Coffee and tea have long been applauded for their strong antioxidant properties and ability to combat inflammation. During the past few years, several experiments using animals have suggested that the benefits of these beverages may come primarily from their caffeine content. For example, a 2012 study reported the results of administering caffeine to mice that had a genetic predisposition for Alzheimer’s. As a result, these mice experienced reduce cognitive decline, amyloid-beta plaque levels, and rates of neuronal death. However, studies on humans have been less consistent, with some reporting reduced rates of dementia among high consumers of caffeine, and others finding no relationship at all.
A study published last week in the Journals of Gerontology: Medical Sciences attempted to end the caffeine debate once and for all. The study involved a cohort 6,467 women between the ages of 65 and 80 who were part of the Women’s Health Initiative Memory Study. At the beginning of the study, the women were asked to report their normal daily consumption of caffeine. Based on this information, the researchers categorized them as low (<50th percentile) or high (>50th percentile) caffeine consumers. The low-caffeine group consumed an average of 64 mg per day, which is the equivalent of 5 oz of coffee (half of a large mug). The high caffeine consumers consumed an average of 261 mg per day, the equivalent of 22 oz of coffee (2-3 large mugs). The women’s caffeine consumption appeared to stay fairly constant during the course of the study.
After an average of seven years, each woman underwent a cognitive assessment to determine the presence of dementia. Women who consumed high amounts of caffeine were 26% less likely to be diagnosed with probable dementia or cognitive impairment in the follow-up assessment. They also had a reduced risk of Parkinson’s disease and scored better on a test of global cognitive function called the Modified Mini Mental State Exam (MMMSE).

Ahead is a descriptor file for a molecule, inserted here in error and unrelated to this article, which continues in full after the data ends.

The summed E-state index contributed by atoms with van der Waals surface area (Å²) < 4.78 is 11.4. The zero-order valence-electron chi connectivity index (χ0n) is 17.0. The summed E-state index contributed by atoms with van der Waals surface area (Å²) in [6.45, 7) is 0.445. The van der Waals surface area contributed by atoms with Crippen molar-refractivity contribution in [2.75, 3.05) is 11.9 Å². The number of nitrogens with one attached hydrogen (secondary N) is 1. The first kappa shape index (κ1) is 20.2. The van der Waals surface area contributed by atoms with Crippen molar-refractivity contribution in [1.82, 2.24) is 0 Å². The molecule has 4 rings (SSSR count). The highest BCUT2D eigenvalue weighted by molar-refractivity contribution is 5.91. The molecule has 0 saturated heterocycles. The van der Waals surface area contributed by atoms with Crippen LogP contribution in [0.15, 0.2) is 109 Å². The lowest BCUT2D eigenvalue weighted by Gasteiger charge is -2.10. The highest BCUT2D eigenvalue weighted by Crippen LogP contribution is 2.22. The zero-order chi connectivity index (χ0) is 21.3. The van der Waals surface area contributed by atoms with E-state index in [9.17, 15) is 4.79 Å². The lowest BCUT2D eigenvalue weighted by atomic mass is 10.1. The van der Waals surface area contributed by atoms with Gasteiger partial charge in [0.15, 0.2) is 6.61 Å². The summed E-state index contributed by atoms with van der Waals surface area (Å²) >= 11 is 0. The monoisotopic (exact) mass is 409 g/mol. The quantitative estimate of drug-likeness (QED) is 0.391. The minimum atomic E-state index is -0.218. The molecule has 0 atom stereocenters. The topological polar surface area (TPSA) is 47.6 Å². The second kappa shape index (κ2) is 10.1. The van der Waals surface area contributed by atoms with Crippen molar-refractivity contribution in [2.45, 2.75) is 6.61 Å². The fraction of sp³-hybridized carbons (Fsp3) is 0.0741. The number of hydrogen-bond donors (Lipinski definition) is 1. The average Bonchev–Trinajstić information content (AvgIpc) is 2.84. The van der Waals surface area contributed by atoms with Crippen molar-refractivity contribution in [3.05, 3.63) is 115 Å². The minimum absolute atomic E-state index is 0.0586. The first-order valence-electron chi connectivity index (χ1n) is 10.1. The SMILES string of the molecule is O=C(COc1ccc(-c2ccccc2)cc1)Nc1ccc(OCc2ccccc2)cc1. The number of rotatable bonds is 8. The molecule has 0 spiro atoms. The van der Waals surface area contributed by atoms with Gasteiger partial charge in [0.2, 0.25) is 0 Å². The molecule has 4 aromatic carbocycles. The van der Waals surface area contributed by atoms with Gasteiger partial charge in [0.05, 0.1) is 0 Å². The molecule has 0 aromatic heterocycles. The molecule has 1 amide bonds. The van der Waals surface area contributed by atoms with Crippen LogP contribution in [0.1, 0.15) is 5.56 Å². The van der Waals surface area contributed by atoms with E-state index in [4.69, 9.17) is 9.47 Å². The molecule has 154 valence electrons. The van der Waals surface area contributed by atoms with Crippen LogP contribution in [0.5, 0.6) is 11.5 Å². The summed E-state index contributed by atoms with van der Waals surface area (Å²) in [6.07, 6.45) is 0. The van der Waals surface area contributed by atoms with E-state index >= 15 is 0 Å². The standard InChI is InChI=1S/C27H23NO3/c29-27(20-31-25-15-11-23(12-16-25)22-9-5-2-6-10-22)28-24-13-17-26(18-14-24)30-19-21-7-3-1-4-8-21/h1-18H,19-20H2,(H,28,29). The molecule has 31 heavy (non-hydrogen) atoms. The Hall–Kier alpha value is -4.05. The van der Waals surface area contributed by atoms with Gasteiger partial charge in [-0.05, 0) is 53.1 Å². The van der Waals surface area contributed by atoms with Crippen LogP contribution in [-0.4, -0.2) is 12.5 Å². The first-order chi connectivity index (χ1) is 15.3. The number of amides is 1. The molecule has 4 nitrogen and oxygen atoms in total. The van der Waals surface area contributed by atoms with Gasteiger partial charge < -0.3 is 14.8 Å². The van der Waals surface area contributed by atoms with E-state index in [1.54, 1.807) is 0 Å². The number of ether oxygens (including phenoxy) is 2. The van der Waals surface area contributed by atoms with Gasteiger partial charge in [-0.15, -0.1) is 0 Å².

Notably, the researchers pointed out that the association between cognitive impairment and caffeine intake was dampened when baseline MMMSE scores were taken into account. In other words, the high consumers of caffeine may have had higher cognitive function than the low caffeine consumers to begin with. Thus, it makes sense that they’d have reduced cognitive impairment at the follow-up, since they initially had a “head start,” regardless of their actual caffeine consumption. Future studies will need to investigate this possible confounding variable.
This study was fairly homogenous, with all of the subjects being postmenopausal women who were generally healthy and well-educated. Accordingly, the results can’t be generalize to other populations. There is also the possibility that the women’s self-reported caffeine intake may have differed from their true intake, especially since caffeine intake was only monitored based on coffee and tea, thus excluding soda and other caffeinated foods/beverages.
Overall, this study is not sufficient to conclusively say whether caffeine is protective against dementia, despite the recent popular science headlines claiming otherwise. Since in general the health benefits of coffee and tea seems to outweigh any negatives, it’s probably fine to continue consuming them if you do so normally (within the advice of your doctor, of course). However, there’s not enough evidence yet to recommend increasing caffeine intake for neuroprotective purposes.